3rd shipwreck from 16th-century Spanish fleet discovered off Florida (VIDEO)

© uwf.edu
A team of archaeologists from the University of West Florida has uncovered a third shipwreck from a sunken 16th century fleet of Spanish ships in Pensacola Bay.

It was located near the first two discoveries which are believed to be a part of the Tristan de Luna y Arellano expedition, a Spanish explorer who attempted to colonize Florida in 1559.

The viceroy of New Spain (modern day Mexico), Luis de Velasco, appointed Luna to lead a fleet of 11 ships boasting some 1,500 soldiers and civilians in a bid to settle Florida. Eight of the ships were sunk by a hurricane while moored in Pensacola Bay.

The first shipwreck, named ‘Emanuel Point I’, was found by archaeologists from the Florida Bureau of Archaeological Research in 1992.

Their find was followed by the UWF discovery of ‘Emanuel Point II’ in 2006 and the ‘Emanuel III’ in June 2016.

READ MORE: Florida divers find $4.5mn in gold coins from sunken 18th century Spanish fleet (PHOTOS)

UWF archaeologists and students uncovered the latest wreck during a summer field trip.

“We chose a shallow spot with a sandy bottom to dive to give the students a break after we’d been in another part of the bay where it was deeper and darker,”said Dr Greg Cook, assistant professor of anthropology and principal investigator of the ‘Emanuel Point II’ shipwreck.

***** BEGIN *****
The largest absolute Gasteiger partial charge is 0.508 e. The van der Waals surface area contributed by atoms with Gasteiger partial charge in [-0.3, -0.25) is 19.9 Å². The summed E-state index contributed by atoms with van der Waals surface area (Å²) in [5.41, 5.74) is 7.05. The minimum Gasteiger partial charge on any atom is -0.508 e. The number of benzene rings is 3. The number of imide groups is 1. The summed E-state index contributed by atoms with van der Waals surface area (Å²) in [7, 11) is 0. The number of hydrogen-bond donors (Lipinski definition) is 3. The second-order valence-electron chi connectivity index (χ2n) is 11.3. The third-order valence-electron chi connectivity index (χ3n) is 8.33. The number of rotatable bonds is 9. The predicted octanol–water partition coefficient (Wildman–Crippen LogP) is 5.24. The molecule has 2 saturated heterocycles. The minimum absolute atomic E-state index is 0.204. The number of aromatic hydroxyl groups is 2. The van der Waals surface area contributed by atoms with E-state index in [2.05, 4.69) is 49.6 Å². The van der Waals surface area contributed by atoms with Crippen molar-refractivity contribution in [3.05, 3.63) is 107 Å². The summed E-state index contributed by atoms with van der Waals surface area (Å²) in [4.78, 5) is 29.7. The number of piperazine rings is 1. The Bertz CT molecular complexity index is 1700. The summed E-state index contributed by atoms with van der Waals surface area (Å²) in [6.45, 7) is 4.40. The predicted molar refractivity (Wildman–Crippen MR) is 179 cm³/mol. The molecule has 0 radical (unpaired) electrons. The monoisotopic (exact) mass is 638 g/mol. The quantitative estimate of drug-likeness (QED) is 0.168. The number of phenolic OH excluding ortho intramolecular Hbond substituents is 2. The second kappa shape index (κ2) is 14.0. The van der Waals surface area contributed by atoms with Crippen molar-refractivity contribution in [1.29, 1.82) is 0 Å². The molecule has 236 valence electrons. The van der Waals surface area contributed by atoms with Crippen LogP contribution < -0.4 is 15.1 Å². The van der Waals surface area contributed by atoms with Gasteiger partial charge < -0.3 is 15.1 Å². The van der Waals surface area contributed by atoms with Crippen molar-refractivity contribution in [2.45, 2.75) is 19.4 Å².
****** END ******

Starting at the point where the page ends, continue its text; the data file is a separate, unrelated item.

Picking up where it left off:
“We thought there probably wasn’t anything there, but had found an anomaly when we surveyed and decided to let the students have fun investigating it,” Cook added in a statement.

“Within two minutes, the divers came up and said they felt stones with their probes. Later that afternoon, the first artifacts were found. I said that day, ‘You know, it shouldn’t be this easy.’”

READ MORE: Wrecked US Civil War steamship discovered on Atlantic floor (PHOTO)

The university has released underwater video footage of the site where they found ballast stones, iron concretions, ceramics and the articulated hull of the ship.

Luna’s leadership of the colony was weak and he was eventually deposed. The site was abandoned in 1561 – yet it represents the first multi-year European settlement in what is now the United States.